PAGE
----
Dallas region close to matching pre-recession employment levels
Tuesday May 8, 2012
Dallas Morning News – by Karen Robinson
Dallas-Fort Worth is within shouting distance of its pre-recession employment peak, two economic experts said Tuesday.
In a speech focused on strengthening the local economy, Richard Fisher, president of the Federal Reserve Bank of Dallas, said that as of March, D-FW had recovered about 99 percent of the jobs lost to the recession. Later, he said that since March, the area has probably bridged that final gap.
Using a slightly different methodology, the U.S. Bureau of Labor Statistics had D-FW still missing 10,100 jobs as of March.
Of 12 major metro areas tracked by the bureau, only Houston and Washington, D.C., had surpassed their past jobs peaks as of March.
Dallas-Fort Worth, with a 94 percent recovery rate, is the closest to full recovery among the remaining 10, said Cheryl Abbot, regional economist for the bureau in Dallas. The next closest area is Boston, with a recovery rate of 69 percent.
“We’re extremely close,” said Abbot.
Statisticians using the bureau’s figures won’t know for certain if the region has passed that milestone until May 18, when the bureau releases April jobs data.
According to the Dallas Fed, employment in Dallas-Fort Worth peaked in February 2008, when there were 2,989,300 workers. From February 2008 until the low point in December 2009, the area lost 155,900 jobs. March employment was listed as 2,969,900, leaving a gap of 19,400 jobs to reach the previous peak.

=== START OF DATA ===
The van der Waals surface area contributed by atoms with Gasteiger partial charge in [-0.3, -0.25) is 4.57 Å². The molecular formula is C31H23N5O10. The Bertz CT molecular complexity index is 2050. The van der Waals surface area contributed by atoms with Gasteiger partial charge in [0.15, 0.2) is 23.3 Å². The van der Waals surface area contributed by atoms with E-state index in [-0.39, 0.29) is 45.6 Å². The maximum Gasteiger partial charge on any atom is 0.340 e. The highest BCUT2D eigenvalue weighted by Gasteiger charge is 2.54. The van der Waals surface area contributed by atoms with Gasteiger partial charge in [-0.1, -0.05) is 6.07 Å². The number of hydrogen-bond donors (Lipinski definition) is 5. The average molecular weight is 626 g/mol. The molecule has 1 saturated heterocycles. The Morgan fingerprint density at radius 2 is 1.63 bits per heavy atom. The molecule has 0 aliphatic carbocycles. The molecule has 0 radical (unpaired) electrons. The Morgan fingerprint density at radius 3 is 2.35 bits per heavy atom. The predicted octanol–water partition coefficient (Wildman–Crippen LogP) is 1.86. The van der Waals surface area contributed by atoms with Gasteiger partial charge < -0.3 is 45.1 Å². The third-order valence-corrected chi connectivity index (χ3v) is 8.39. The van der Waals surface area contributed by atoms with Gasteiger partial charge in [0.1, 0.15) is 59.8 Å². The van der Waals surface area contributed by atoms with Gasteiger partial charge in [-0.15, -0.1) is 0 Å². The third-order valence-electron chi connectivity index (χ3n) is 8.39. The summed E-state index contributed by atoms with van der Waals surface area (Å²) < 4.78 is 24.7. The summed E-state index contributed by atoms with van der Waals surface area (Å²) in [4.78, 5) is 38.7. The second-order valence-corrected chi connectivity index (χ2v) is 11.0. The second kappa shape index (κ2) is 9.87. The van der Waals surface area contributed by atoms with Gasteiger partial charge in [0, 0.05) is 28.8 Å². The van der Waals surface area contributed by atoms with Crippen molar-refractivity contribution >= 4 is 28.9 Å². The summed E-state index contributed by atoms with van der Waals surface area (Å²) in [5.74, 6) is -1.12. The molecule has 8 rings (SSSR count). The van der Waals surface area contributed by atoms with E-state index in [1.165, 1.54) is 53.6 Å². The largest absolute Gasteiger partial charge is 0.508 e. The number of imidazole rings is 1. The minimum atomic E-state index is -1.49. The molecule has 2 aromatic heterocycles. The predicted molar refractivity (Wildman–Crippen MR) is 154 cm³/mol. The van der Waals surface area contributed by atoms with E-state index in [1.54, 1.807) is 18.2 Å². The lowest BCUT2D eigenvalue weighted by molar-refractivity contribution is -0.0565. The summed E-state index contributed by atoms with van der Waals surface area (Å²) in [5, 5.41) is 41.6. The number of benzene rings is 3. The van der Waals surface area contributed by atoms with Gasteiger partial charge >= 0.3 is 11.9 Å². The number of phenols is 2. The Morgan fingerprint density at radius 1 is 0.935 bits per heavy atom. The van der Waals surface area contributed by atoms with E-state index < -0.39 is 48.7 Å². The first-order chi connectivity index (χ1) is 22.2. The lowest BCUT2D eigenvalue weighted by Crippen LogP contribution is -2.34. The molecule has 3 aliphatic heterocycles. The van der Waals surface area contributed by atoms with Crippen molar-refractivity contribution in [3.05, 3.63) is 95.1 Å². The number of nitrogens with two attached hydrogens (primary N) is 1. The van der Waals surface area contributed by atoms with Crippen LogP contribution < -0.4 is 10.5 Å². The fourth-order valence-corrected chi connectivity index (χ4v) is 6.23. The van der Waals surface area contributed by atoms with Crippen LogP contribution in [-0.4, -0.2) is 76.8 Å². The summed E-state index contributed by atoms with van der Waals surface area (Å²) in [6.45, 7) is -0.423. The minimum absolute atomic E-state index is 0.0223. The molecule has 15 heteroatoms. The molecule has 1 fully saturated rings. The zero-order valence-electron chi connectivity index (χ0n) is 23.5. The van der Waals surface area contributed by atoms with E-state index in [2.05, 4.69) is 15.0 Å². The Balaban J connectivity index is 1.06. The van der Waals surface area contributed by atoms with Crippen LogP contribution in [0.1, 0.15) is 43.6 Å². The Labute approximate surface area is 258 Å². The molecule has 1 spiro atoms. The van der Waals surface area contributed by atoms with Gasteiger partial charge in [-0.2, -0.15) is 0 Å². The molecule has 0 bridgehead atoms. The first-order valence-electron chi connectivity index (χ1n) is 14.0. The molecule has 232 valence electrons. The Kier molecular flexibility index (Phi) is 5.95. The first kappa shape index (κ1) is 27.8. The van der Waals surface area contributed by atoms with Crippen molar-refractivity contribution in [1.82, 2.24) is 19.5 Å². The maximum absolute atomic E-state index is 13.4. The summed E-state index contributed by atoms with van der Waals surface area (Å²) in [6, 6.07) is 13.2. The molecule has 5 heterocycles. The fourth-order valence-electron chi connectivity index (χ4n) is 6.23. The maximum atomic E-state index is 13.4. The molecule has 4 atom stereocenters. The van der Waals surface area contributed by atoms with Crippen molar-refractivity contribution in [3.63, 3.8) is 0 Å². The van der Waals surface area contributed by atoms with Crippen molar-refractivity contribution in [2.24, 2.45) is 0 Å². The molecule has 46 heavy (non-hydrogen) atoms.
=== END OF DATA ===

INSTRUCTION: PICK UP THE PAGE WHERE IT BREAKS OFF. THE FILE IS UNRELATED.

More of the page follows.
The bureau’s numbers are similar.
At Tuesday’s economic session, co-sponsored by the Dallas Convention and Visitors Bureau, Fisher noted how Texas has outpaced the nation in jobs recovery, fueled by a pro-business regulatory environment, energy resources and a diversified economy.
Nationwide, 8.8 million jobs were lost “from peak to trough,” he said. “We’ve regained 3.7 million,” or about 42 percent.
“Texas is different,” he said. “We lost 432,000 jobs. … We’ve since regained them all. We have punched through our previous peak employment levels.”
Only two other states, North Dakota and Alaska, can make the same claim, he said.
“I mean no harm to the good people of North Dakota or the people of Alaska. But if you combine their populations,” it would be less than the population of Dallas County, he joked.
Strong job growth in areas such as Houston and Austin helped the statewide total surpass the previous peak even without a full recovery in D-FW.
Fisher listed Austin, “the beneficiary of high tech,” as 4 percent ahead of its pre-recession peak. Abbot listed energy-rich Houston as 34 percent ahead of its earlier peak.
The D-FW economy has a higher quotient of finance and insurance companies than other major Texas cities, and those two sectors were hit especially hard during the downturn.